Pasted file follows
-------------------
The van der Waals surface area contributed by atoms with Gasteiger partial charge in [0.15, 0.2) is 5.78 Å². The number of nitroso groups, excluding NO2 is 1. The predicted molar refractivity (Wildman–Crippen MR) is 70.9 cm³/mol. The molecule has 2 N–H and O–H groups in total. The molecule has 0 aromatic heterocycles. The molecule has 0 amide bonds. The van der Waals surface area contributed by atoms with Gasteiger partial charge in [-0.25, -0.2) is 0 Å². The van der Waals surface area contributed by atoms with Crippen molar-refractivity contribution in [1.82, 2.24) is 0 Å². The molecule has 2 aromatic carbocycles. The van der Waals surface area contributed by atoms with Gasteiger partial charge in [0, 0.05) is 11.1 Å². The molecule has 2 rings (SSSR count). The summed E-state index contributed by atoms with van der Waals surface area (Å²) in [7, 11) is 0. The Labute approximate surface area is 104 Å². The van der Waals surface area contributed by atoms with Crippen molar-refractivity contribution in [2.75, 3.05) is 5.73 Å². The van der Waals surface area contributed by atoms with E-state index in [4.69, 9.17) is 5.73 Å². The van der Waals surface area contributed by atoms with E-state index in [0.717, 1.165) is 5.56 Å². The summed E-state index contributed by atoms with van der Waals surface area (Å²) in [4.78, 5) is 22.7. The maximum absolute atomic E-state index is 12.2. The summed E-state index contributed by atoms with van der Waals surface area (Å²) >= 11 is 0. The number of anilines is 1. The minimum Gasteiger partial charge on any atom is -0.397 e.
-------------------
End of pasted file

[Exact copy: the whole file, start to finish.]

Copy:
The van der Waals surface area contributed by atoms with Gasteiger partial charge in [0.15, 0.2) is 5.78 Å². The number of nitroso groups, excluding NO2 is 1. The predicted molar refractivity (Wildman–Crippen MR) is 70.9 cm³/mol. The molecule has 2 N–H and O–H groups in total. The molecule has 0 aromatic heterocycles. The molecule has 0 amide bonds. The van der Waals surface area contributed by atoms with Gasteiger partial charge in [-0.25, -0.2) is 0 Å². The van der Waals surface area contributed by atoms with Crippen molar-refractivity contribution in [1.82, 2.24) is 0 Å². The molecule has 2 aromatic carbocycles. The van der Waals surface area contributed by atoms with Gasteiger partial charge in [0, 0.05) is 11.1 Å². The molecule has 2 rings (SSSR count). The summed E-state index contributed by atoms with van der Waals surface area (Å²) in [7, 11) is 0. The Labute approximate surface area is 104 Å². The van der Waals surface area contributed by atoms with Crippen molar-refractivity contribution in [2.75, 3.05) is 5.73 Å². The van der Waals surface area contributed by atoms with E-state index in [4.69, 9.17) is 5.73 Å². The van der Waals surface area contributed by atoms with E-state index in [0.717, 1.165) is 5.56 Å². The summed E-state index contributed by atoms with van der Waals surface area (Å²) in [4.78, 5) is 22.7. The maximum absolute atomic E-state index is 12.2. The summed E-state index contributed by atoms with van der Waals surface area (Å²) >= 11 is 0. The number of anilines is 1. The minimum Gasteiger partial charge on any atom is -0.397 e.